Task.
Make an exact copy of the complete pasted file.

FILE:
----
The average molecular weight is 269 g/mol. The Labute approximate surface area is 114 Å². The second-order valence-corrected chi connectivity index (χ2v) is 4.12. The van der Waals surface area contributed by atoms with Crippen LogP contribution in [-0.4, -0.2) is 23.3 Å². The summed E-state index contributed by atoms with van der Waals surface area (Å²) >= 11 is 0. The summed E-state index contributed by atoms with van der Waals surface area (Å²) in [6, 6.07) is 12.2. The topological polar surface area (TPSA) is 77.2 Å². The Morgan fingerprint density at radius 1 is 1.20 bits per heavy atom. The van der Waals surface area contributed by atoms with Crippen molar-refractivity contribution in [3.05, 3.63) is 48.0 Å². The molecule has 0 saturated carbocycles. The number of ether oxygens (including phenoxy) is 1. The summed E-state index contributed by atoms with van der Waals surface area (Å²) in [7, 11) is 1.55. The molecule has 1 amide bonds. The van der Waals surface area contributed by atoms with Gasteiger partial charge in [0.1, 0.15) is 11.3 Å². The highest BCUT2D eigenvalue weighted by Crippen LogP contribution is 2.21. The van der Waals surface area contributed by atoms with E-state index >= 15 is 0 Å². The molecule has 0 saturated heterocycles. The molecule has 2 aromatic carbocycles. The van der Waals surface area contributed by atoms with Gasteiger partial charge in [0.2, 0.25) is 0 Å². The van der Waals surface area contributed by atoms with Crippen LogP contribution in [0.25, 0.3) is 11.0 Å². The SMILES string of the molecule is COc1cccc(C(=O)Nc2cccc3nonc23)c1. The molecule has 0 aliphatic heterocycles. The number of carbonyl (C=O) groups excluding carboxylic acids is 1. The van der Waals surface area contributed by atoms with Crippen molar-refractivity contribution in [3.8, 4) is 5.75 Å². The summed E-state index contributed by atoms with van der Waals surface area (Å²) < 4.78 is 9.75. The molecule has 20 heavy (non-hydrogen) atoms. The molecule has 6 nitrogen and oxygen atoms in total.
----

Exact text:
The average molecular weight is 269 g/mol. The Labute approximate surface area is 114 Å². The second-order valence-corrected chi connectivity index (χ2v) is 4.12. The van der Waals surface area contributed by atoms with Crippen LogP contribution in [-0.4, -0.2) is 23.3 Å². The summed E-state index contributed by atoms with van der Waals surface area (Å²) >= 11 is 0. The summed E-state index contributed by atoms with van der Waals surface area (Å²) in [6, 6.07) is 12.2. The topological polar surface area (TPSA) is 77.2 Å². The Morgan fingerprint density at radius 1 is 1.20 bits per heavy atom. The van der Waals surface area contributed by atoms with Crippen molar-refractivity contribution in [3.05, 3.63) is 48.0 Å². The molecule has 0 saturated carbocycles. The number of ether oxygens (including phenoxy) is 1. The summed E-state index contributed by atoms with van der Waals surface area (Å²) in [7, 11) is 1.55. The molecule has 1 amide bonds. The van der Waals surface area contributed by atoms with Gasteiger partial charge in [0.1, 0.15) is 11.3 Å². The highest BCUT2D eigenvalue weighted by Crippen LogP contribution is 2.21. The van der Waals surface area contributed by atoms with E-state index >= 15 is 0 Å². The molecule has 0 saturated heterocycles. The molecule has 2 aromatic carbocycles. The van der Waals surface area contributed by atoms with Gasteiger partial charge in [0.2, 0.25) is 0 Å². The van der Waals surface area contributed by atoms with Crippen LogP contribution in [0.25, 0.3) is 11.0 Å². The SMILES string of the molecule is COc1cccc(C(=O)Nc2cccc3nonc23)c1. The molecule has 0 aliphatic heterocycles. The number of carbonyl (C=O) groups excluding carboxylic acids is 1. The van der Waals surface area contributed by atoms with Crippen molar-refractivity contribution in [3.8, 4) is 5.75 Å². The summed E-state index contributed by atoms with van der Waals surface area (Å²) < 4.78 is 9.75. The molecule has 20 heavy (non-hydrogen) atoms. The molecule has 6 nitrogen and oxygen atoms in total.